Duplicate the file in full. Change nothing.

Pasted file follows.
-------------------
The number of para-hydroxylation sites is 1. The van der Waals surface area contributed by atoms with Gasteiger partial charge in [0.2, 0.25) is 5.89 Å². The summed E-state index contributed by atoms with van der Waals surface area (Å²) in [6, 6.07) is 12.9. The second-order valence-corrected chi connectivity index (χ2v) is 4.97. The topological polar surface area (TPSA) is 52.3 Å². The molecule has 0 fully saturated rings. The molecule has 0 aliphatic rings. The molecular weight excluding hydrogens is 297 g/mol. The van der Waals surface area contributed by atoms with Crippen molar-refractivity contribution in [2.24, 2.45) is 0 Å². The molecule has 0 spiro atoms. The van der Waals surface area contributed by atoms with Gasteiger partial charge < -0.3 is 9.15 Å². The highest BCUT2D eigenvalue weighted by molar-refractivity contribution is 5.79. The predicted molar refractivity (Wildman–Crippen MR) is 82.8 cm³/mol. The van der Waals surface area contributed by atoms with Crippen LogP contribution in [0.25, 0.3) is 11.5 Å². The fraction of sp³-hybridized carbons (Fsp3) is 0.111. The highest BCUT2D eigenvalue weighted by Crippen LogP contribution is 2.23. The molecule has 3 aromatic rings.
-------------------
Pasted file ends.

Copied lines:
The number of para-hydroxylation sites is 1. The van der Waals surface area contributed by atoms with Gasteiger partial charge in [0.2, 0.25) is 5.89 Å². The summed E-state index contributed by atoms with van der Waals surface area (Å²) in [6, 6.07) is 12.9. The second-order valence-corrected chi connectivity index (χ2v) is 4.97. The topological polar surface area (TPSA) is 52.3 Å². The molecule has 0 fully saturated rings. The molecule has 0 aliphatic rings. The molecular weight excluding hydrogens is 297 g/mol. The van der Waals surface area contributed by atoms with Crippen molar-refractivity contribution in [2.24, 2.45) is 0 Å². The molecule has 0 spiro atoms. The van der Waals surface area contributed by atoms with Gasteiger partial charge < -0.3 is 9.15 Å². The highest BCUT2D eigenvalue weighted by molar-refractivity contribution is 5.79. The predicted molar refractivity (Wildman–Crippen MR) is 82.8 cm³/mol. The van der Waals surface area contributed by atoms with Crippen LogP contribution in [0.25, 0.3) is 11.5 Å². The fraction of sp³-hybridized carbons (Fsp3) is 0.111. The highest BCUT2D eigenvalue weighted by Crippen LogP contribution is 2.23. The molecule has 3 aromatic rings.